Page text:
Posts Tagged ‘Australian Curriculum’
Quite often, developing powerful and meaningful key understandings is an area that teachers struggle with as they create and plan authentic rich task units. This is a critical step that many teachers can gloss over in planning but can make a profound difference to having clear, powerful units that provide great learning opportunities.
What we have experienced when teachers have begun the process of extracting “understandings” from the Australian Curriculum (or any curriculum documentation for that matter) what results is a long list of statements, understandings, and facts being written down. This is an important step in the process but it is not the final step. Quite often it is treated as a final step because the teachers themselves are used to teaching students “knowledge” rather than having the students learn. This is a consequence of the Industrial Education paradigm that has existed in our society for the past 200 years. If the teachers just use the lengthy list of “understandings” in their planning documentation without sequencing the “understandings” into a coherent and consistent whole, then there is a subtle but long reaching impact.
What we have found is that teachers take this mass of “understandings” and, with the mindset of they have to “cover” all this and make sure the students “learn” this, crowd the unit with too much material. All of this is with the hope that the students will gain the “understandings” articulated in their planning documents. This is shotgun learning. This approach fundamentally undermines the opportunity students can gain to frame their understanding inside a powerful context. If we, as a teaching profession, want to develop students to be performance oriented in their learning, we must first clearly and logically articulate what we are intending the students to understand and what skills they are to develop and then align the learning to accomplish those goals.
Key understandings are created to clearly define the purpose of the learning within the unit. They articulate the fundamental deep learning that the unit is being created to achieve. The key understandings not only have the scope of addressing what the Australian Curriculum achievement standards require to be understood, but also the passion and self-expression of the teaching team, as well as the values and expression of the school.
Clear key understandings will allow teachers to create authentic essential / fat / fertile questions that can be used to guide and challenge student thinking in particular directions. The sequence of understandings also allow for an authentic and meaningful sequence of learning throughout the unit. Teachers and students alike will actually know what they are fundamentally out to learn in the unit and what would indicate successfully achieving that understanding.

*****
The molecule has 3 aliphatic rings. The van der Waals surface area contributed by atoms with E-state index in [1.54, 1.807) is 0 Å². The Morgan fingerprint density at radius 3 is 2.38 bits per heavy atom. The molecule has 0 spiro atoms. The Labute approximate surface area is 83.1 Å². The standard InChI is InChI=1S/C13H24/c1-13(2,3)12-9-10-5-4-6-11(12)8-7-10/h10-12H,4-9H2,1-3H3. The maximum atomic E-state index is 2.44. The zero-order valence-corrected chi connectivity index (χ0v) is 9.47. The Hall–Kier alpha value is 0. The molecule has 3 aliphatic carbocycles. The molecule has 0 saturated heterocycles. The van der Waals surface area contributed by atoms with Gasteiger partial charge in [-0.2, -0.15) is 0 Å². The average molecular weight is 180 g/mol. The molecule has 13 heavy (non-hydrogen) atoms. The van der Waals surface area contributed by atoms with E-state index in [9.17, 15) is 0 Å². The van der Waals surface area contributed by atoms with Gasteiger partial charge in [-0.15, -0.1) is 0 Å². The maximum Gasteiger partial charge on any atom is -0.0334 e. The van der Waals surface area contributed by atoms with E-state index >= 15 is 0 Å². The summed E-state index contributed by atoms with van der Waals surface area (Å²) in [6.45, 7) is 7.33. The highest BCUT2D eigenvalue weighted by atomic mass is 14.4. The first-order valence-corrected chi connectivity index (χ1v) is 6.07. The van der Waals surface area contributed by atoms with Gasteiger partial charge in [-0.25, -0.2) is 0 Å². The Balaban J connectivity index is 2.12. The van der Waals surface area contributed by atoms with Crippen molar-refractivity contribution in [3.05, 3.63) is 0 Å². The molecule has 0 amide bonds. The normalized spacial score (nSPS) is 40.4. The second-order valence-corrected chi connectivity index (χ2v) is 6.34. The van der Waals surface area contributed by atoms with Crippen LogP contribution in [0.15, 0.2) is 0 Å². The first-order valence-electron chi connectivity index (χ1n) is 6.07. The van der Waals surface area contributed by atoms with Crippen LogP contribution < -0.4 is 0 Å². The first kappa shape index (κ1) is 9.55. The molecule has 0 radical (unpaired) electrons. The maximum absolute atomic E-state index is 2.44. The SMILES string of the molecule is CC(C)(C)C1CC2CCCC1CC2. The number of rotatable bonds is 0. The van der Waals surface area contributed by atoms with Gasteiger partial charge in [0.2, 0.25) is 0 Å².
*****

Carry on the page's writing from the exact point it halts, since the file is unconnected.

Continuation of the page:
The following document highlight the process and the thinking behind designing powerful key understandings as well as the overall process to creating great authentic rich-task units that allow for differentiation and student centred learning. The document includes a range of actual teacher designed examples from Grade 1 through to Year 10.
I thought I would provoke some discussion and thinking up front in today’s blog. I want to be especially confronting to the status quo that schools are in at the moment because we have a belief … opinion … viewpoint … that most schools are living in lala land about the Australian Curriculum. [Note: Lala Land is that land you go to when you put your hands over your ears and shout loudly "lalalalalala" to block out the conversation someone is trying to have with you!"]
We have been working with a range of schools in Victoria, Queensland and Western Australia and our opinion about the readiness of schools for implementing the Australian Curriculum is a resounding NO!!!!!!
This is not a critical issue at the moment but I don’t believe many schools (nor the governments for that matter) have confronted what it is actually going to take to authentically and professionally implement the Australian Curriculum to honour both its intent and the possibility available from its embedding.
We have some perspective on this because we have spent the past 18 months working with primary and secondary schools, government and independent schools, teacher teams that are on board and those that are not, and across several states, and have spent an enormous amount of time and thought looking at what are the factors that will empower and enable the effective implementation.
We have HAD TO DO THIS as part of being paid by the schools and being effective as a consultancy.
The implementation of the Australian Curriculum is an extraordinary opportunity to create a shift in the learning and teaching profession. It is one of those line in the sand sort of moments that will define education in this country … or not (if schools don’t act). The next few years will involve some enormous transitions for the way that schools and teachers think, plan, and operate in their learning environments. It will challenge the habits and rituals of learning within the learning environments. It will demand that teachers develop themselves continuously to be more masterful. It will be confronting, challenging, sickening, and thrilling.
What it IS going to take for the Australian Curriculum to be delivered well is a paradigm shift in the way that teachers provide learning and schools support learning.